Simultaneous hydrodesulfurization and hydrodenitrogenation on MoP/SiO2 catalysts: Effect of catalyst preparation method
Silica-supported MoP catalysts were prepared by temperature-programmed reduction (H2-TPR) at 550, 600 and 700 °C of the corresponding dried or calcined substrates. Two catalysts were prepared by using two different synthetic approaches. A MoP catalyst was prepared using the method described in the literature that uses ammonium phosphate (NH4H2PO4) and ammonium heptamolybdate ((NH4)6Mo7O24·4H2O) precursors, calcination and subsequent H2-TPR at high temperature. A new synthetic approach was carried out to prepare another MoP catalyst using ammonium molybdate ((NH4)2MoO4) and phosphorous acid (H2PO3H) as precursors and subsequent H2-TPR. The catalytic activity was evaluated in the individual and simultaneous hydrodesulfurization (HDS) and hydrodenitrogenation (HDN) reactions performed in a flow reactor under a hydrogen pressure of 3.0 MPa. The fresh reduced and spent catalysts were characterized by ICP, N2 adsorption–desorption isotherms at −196 °C, XRD, HRTEM, NH3-TPD, XPS and elemental chemical CNHS analysis. The silica-supported MoP catalysts prepared by the new synthetic method were more active in the HDS of DBT than the catalyst prepared by reduction of calcined substrate. The catalyst characterization results showed that the lower reduction temperature required to form the MoP species is responsible for the enhancement in catalytic performance. The key factors influencing on the catalytic activity are: a large specific surface area, high acidity and good dispersion of MoP phase on the support substrate. Activity measurements in simultaneous HDN–HDS showed that quinoline conversion is enhanced in the presence of a small amount of DBT whereas the HDS of DBT reaction does not appear to be inhibited by a small amount of quinoline added to the feed.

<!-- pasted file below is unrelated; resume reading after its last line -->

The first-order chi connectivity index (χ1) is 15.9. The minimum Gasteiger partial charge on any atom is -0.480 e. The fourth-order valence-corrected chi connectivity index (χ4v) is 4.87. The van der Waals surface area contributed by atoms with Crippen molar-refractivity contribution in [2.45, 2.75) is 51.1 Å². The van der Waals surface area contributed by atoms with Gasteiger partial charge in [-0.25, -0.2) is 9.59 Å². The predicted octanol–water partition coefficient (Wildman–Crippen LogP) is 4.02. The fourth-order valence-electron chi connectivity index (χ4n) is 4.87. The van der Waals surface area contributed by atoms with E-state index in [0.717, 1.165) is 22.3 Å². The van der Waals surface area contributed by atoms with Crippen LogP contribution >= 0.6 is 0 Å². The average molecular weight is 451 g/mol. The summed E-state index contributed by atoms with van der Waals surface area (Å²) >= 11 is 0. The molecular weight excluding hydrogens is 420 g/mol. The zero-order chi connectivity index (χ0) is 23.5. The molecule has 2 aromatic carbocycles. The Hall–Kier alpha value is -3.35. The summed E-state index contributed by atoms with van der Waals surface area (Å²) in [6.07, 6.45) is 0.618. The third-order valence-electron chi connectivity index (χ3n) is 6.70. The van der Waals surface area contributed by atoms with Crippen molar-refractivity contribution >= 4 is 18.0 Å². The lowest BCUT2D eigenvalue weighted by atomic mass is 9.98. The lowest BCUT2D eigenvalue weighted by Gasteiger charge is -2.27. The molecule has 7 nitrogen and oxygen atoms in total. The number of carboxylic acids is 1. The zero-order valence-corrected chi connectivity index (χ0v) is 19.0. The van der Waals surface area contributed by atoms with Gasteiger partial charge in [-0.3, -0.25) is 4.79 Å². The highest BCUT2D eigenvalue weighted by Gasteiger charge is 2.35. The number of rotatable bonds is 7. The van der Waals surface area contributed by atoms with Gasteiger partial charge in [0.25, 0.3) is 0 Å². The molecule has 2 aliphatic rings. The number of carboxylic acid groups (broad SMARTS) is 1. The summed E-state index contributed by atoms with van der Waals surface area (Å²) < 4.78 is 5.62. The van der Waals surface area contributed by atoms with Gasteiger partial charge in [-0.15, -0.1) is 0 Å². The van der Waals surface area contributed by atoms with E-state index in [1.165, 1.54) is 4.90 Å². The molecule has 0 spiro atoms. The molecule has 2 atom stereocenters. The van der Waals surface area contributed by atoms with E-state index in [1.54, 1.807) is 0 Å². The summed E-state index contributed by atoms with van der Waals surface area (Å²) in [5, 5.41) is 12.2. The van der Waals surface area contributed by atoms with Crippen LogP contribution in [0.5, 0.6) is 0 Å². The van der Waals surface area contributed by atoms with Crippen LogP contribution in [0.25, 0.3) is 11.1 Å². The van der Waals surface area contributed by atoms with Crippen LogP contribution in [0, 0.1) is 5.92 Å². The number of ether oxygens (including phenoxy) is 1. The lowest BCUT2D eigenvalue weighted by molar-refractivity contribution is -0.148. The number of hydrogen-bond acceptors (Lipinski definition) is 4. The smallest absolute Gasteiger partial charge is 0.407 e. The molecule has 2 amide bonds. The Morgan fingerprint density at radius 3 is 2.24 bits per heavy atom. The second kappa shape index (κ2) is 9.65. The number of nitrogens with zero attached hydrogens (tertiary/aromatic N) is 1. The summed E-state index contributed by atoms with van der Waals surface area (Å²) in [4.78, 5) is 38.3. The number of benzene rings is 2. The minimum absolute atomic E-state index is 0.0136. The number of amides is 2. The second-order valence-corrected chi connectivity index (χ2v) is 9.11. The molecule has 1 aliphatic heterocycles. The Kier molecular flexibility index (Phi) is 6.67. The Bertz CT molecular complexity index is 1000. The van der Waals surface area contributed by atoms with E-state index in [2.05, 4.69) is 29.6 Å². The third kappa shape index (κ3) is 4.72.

Graphical abstract. A new synthetic approach was carried out to prepare silica-supported MoP catalysts using ammonium molybdate ((NH4)2MoO4) and phosphorous acid (H2PO3H) as precursors and subsequent H2-TPR. The lower reduction temperature required to form the MoP species is responsible for the enhancement in catalytic performance since highly dispersed MoP particles are formed.Figure optionsDownload full-size imageDownload as PowerPoint slideHighlights► Dispersed MoP particles are formed at lower temperature with the new synthetic route. ► Key factors are a high surface area, acidity and good dispersion of MoP phase. ► S-removal does not appear to be inhibited by the presence of quinoline. ► N-removal is enhanced in the presence of a small amount of DBT.
Journal: Applied Catalysis B: Environmental - Volumes 113–114, 22 February 2012, Pages 87–99